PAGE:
History And Overview:
Operated by volunteers of the Two Rivers Historical Society, the Hamilton Wood Type and Printing Museum is the only museum dedicated to the preservation, study, production and printing of wood type. With 1.5 million pieces of wood type and more than 1,000 styles and sizes of patterns, Hamilton's collection is one of the premier wood type collections in the world.
On one end of the museum, an 145-foot wall displays the world's largest wall of wood type. More than 1,000 different styles and patterns, ranging in sizes from 1/4-inch to 48-inches, all are housed in cabinet after cabinet, in drawers and on shelves.
Hamilton began producing type in 1880 and within 20 years became the largest provider in the United States. During that time, as waves of immigrants helped build the republic, news and public information was printed in many styles of wood type.
"When people see wood type they often remember the classic 'Wanted' poster," says Historical Society board member Jim Van Lanen. "If you discover the other printed items of our nation's graphic history, you will find wood type in almost every historical society collection. You will find printed documents and posters that help illustrate how people communicated with each other. Whether it was the sale of horses or land, political rallies, booklets, packaging or circus posters - wood type expressed the message of that day."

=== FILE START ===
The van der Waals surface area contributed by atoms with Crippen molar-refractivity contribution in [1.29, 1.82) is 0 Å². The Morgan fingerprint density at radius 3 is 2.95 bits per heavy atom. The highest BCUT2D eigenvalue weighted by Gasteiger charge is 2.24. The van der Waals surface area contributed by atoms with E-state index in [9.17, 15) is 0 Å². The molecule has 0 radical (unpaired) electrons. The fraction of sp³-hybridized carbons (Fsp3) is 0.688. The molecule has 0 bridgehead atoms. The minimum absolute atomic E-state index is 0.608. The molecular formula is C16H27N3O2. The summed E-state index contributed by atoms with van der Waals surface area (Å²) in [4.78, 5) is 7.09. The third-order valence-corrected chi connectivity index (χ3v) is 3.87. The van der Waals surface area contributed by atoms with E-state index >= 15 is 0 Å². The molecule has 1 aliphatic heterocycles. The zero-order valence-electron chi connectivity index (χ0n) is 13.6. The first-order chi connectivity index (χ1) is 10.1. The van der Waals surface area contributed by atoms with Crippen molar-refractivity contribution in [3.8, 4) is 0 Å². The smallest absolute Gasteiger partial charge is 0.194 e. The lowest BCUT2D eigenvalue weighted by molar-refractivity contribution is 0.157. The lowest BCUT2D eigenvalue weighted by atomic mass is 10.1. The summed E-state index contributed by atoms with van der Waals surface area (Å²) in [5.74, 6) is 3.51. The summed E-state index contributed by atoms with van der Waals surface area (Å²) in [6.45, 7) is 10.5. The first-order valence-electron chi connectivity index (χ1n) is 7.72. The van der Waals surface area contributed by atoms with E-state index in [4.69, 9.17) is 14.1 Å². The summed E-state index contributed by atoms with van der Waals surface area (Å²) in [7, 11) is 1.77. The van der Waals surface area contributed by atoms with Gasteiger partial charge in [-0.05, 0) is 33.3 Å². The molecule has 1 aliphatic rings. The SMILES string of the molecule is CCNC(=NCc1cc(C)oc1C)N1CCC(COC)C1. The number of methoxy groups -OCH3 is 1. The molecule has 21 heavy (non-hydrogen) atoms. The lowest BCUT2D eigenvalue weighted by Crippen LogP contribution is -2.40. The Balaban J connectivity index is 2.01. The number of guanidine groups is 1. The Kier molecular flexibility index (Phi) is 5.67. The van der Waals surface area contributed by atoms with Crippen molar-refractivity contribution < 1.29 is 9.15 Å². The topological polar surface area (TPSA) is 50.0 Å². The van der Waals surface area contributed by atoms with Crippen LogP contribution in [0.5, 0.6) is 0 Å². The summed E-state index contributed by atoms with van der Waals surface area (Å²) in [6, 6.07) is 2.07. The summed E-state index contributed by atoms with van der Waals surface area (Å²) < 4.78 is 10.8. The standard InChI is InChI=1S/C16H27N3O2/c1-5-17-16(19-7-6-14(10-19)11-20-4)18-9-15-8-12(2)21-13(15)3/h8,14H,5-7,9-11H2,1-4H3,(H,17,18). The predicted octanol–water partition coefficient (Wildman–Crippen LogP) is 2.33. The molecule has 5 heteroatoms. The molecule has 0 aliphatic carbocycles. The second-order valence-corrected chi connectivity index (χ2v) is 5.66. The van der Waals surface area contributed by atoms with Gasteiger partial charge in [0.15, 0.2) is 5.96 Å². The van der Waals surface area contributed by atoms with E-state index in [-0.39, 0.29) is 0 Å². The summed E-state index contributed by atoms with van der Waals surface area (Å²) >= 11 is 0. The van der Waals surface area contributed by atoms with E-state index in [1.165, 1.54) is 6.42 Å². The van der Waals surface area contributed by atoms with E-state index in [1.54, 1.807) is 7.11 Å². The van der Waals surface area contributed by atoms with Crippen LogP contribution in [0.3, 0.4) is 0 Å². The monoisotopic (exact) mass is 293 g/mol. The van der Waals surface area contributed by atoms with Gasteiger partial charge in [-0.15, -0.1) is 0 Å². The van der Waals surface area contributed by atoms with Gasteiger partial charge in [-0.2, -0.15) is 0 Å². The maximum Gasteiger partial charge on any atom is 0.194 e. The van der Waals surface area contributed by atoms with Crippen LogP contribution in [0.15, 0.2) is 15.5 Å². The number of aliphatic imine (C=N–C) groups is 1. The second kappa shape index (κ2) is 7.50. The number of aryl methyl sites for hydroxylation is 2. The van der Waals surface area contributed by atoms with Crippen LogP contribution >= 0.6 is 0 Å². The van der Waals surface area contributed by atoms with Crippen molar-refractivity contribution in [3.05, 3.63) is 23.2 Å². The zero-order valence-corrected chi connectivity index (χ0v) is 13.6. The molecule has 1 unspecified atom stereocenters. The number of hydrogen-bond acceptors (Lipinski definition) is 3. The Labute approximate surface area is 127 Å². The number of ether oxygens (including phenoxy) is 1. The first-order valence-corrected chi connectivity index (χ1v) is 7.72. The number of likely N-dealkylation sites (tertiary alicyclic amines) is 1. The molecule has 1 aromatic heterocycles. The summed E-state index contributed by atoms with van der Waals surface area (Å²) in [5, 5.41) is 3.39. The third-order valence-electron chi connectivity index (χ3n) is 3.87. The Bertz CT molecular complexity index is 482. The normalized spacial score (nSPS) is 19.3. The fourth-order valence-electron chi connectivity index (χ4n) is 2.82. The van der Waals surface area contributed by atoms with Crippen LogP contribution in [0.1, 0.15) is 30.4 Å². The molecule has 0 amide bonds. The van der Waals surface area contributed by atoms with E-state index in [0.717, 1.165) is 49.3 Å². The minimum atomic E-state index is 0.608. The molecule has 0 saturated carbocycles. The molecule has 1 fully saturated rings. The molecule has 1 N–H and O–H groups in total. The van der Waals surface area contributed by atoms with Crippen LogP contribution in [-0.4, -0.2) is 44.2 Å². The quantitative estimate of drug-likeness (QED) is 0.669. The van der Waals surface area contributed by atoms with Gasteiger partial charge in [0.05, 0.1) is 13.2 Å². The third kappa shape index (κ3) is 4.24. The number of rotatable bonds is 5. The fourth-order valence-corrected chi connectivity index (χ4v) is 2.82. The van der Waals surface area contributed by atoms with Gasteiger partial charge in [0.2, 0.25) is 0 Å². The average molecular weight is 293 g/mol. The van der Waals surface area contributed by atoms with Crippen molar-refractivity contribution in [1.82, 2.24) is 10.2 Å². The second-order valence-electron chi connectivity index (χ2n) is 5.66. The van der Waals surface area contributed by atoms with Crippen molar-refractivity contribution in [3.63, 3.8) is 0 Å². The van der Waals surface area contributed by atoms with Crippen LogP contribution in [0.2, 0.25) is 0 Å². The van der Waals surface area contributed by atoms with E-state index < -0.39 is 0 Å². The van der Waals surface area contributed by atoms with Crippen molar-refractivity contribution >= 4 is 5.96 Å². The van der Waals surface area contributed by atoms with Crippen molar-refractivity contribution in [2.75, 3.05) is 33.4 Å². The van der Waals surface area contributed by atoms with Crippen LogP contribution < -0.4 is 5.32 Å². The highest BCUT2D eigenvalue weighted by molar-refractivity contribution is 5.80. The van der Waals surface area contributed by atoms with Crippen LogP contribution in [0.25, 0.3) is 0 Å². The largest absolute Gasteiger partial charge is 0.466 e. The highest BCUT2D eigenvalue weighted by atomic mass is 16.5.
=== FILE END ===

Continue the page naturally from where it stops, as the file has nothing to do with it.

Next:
The museum is arranged as a fully functional workshop and educational venue. In addition to its massive collection of 19th, 20th and soon-to-be-added 21st Century wood type, the museum also illustrates antique printing technologies including the production of hot metal type, hand operated printing presses, tools of the craft and rare type specimen catalogs.
Hamilton volunteers host educational demonstrations, field trips, workshops and offer opportunities for artists, printers, historians and other scholars to experiment with this vast wood type collection. "We have benefited from the life experiences of the many people who actually made the exquisitely detailed wood type and who still reside in Two Rivers," says Van Lanen. "These people are in their 70s and 80s. They showed us, from memory, how the type workshop really operated - the old secrets that make these extraordinarily beautiful and distinctively American alphabets."